The Plagued Parent

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Reasons Upon Reasons

One of the first questions my wife asked me was, “Do you think she did this on purpose?”

I answered, “No.”

At that point, my daughter had not been formally diagnosed with depression so when the dust settled we asked my daughter directly and bluntly about the incident.

She was insistent. No way, she said.

True, that same evening she was anxious, angry and she’d argued with us over some non-sense or another but she insisted this wasn’t an attempt to harm herself.

No way.

Months later, we sat in a family meeting with a psychiatrist, a social worker and my daughter at the adolescent ward of an in-patient facility. This would be my daughter’s first hospitalization. The psychiatrist called that event — her car skidding off a snow covered road — a suicide attempt.

That’s news to us, we said.

I looked at my daughter; she looked sheepishly at her feet.

What else would you call it, he arrogantly insisted.

A careless accident, for starters.

She drove off the road on purpose, he said. To think otherwise would be wrong.

Seeing we hardly bought into the premise he added: Parents have a hard time treating things like this as fact.

He seemed to refuse the notion that perhaps, in the story he was given, certain facts might’ve been blown out of proportion. Perhaps the idea of an adolescent lying to him seemed a foreign concept; or to be more precise foreign the notion that he couldn’t spot truth from fiction. I guess for him a suicide attempt fit the narrative that weaved itself at that moment. This allowed him to confidently make sense out of the senselessness that had become my daughter’s inner life.

Prior to that moment, and after the car incident, we had another night of emotionally erratic behavior that culminated in threatening to take her to a hospital. My daughter ran out of the house, down the street and back into the driveway crying and screaming hysterically. My wife corralled her, I hyperventilated and we took her upstairs to her room.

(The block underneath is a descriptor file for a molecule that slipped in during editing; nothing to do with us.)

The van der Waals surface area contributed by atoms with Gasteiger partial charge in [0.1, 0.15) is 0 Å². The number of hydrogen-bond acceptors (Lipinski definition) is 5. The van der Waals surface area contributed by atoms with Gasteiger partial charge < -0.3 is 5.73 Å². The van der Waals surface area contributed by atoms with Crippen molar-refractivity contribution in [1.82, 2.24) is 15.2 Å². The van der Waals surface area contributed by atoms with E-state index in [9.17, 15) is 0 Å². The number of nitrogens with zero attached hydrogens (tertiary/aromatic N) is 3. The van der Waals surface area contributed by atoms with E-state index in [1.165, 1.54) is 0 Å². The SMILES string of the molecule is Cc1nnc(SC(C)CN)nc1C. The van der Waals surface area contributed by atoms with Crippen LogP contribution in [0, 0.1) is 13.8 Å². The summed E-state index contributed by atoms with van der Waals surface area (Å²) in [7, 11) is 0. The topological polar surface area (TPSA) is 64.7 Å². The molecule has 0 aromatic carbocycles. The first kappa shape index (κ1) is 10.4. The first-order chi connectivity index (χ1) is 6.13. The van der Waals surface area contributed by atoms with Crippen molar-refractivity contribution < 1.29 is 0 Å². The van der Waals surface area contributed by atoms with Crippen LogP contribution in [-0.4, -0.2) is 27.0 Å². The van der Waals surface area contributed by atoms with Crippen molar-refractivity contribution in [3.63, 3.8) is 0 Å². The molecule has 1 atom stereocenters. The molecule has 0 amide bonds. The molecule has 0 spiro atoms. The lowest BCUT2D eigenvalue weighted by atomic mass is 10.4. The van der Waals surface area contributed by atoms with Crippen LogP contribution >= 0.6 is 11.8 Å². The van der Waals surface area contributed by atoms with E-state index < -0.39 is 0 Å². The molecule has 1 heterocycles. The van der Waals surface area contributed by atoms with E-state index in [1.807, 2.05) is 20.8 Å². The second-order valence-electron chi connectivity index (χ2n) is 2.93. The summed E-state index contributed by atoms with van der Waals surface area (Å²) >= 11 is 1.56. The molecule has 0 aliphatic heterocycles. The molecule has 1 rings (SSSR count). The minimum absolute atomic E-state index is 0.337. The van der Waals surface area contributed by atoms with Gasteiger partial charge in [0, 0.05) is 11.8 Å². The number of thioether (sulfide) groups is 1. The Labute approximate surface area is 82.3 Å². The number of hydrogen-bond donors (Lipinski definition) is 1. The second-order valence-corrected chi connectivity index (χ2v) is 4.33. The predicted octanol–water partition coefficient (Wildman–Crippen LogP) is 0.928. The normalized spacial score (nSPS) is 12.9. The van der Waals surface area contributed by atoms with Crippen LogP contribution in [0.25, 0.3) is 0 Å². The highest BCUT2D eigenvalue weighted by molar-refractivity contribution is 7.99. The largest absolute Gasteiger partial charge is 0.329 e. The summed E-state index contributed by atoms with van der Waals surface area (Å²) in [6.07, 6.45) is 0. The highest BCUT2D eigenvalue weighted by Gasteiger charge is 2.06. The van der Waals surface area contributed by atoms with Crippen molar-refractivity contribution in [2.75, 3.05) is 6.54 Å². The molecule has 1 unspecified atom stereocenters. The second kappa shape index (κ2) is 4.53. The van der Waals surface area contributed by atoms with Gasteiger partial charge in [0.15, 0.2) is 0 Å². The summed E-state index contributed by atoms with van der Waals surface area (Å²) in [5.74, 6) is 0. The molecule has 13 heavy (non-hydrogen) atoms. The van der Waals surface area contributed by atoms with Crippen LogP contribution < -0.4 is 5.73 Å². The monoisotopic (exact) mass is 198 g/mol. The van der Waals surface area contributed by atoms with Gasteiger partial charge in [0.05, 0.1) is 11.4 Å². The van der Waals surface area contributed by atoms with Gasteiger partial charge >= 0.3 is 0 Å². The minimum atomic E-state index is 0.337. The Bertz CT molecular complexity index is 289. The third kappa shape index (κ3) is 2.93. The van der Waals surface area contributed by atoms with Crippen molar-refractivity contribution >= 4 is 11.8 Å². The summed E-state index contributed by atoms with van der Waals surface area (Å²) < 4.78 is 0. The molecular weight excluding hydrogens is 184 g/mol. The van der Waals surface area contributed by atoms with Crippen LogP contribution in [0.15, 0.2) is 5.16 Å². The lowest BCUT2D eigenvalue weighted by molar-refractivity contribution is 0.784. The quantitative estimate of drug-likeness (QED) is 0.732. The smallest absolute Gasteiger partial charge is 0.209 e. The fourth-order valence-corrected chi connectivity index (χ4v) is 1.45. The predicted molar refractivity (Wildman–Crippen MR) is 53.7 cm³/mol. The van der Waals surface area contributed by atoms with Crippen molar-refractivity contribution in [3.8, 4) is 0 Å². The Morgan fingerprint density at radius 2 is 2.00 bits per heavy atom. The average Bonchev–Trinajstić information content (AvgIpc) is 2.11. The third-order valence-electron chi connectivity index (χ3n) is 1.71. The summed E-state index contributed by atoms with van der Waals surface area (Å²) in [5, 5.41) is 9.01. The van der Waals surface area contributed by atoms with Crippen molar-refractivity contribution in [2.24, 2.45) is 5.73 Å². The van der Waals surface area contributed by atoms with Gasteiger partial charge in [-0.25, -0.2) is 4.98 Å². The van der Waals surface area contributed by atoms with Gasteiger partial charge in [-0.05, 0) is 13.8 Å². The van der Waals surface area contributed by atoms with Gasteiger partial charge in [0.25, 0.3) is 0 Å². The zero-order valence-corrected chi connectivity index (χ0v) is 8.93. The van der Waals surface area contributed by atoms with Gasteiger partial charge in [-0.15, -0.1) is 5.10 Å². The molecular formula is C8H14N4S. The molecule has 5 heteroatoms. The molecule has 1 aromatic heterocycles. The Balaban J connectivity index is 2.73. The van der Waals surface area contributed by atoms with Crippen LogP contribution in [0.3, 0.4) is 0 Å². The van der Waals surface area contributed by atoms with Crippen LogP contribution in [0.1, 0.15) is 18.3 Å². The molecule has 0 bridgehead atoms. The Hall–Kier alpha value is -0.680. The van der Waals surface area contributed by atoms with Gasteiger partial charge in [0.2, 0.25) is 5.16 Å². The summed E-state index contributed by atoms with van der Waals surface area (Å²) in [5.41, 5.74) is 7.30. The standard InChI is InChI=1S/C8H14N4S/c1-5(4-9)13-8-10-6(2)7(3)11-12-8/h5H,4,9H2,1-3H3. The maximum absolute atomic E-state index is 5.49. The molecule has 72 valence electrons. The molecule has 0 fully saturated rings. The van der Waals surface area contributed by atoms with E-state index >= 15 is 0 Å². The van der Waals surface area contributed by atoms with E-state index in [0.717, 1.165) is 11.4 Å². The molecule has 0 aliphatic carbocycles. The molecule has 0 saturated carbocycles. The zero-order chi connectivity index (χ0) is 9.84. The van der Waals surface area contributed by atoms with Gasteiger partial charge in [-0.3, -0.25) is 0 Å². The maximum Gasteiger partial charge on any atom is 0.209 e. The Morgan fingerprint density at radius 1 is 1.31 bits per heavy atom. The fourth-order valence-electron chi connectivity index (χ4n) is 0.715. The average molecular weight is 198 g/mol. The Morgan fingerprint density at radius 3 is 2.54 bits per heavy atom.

In the light we noticed slight scratches on her forearm. Was she cutting? I took her to the ER. After a series of evaluations over an even longer series of hours, the ER psych consult concluded she was not a threat to herself or others.

What about the cutting, I asked.

This is the first time? the doctor asked.

As far as I know, I replied.

Because, she continued, it looks like the first time. She paused adding, It’s barely even cutting as far as I can tell.

How so?

It’s done so faintly, so delicately, she explained, that it hardly seems like she wanted to to hurt. That’s not cutting, honestly.

That’s not cutting, honestly. 

So, when attempted “self-harming” came up months later at the family meeting, well you might understand my skepticism. Was this all being done for show? And if it was a “cry for help” it was a needless one — we were already neck deep in the helping.

None of this sits well with me years later. Was it all just a power play? A ruse? A ploy for sympathy?

Now, what kind of parent questions such a thing?

Earlier this week my wife forwarded me an article by blogger Stephanie Lewis. Lewis raised an interesting question wondering aloud if “I’m going to kill myself” has become the new “I’m running away.” Lewis’ thesis is blunt, direct and ripe with controversy. She suggests that in some instances the threat of suicide by some adolescents is a power-play.

I can see that; Lewis may have a valid point.

However, by accepting Lewis’ premise that does not ignore the legitimate hopelessness that drives some adolescents to take their lives. That is of course a reality. So what we have here is a duality.

On the one hand we’ve got those whom loudly cry wolf, and on the other those whom cry loudly as the wolf devours them.

How does a parent tell the difference?

Bottom line is we can’t.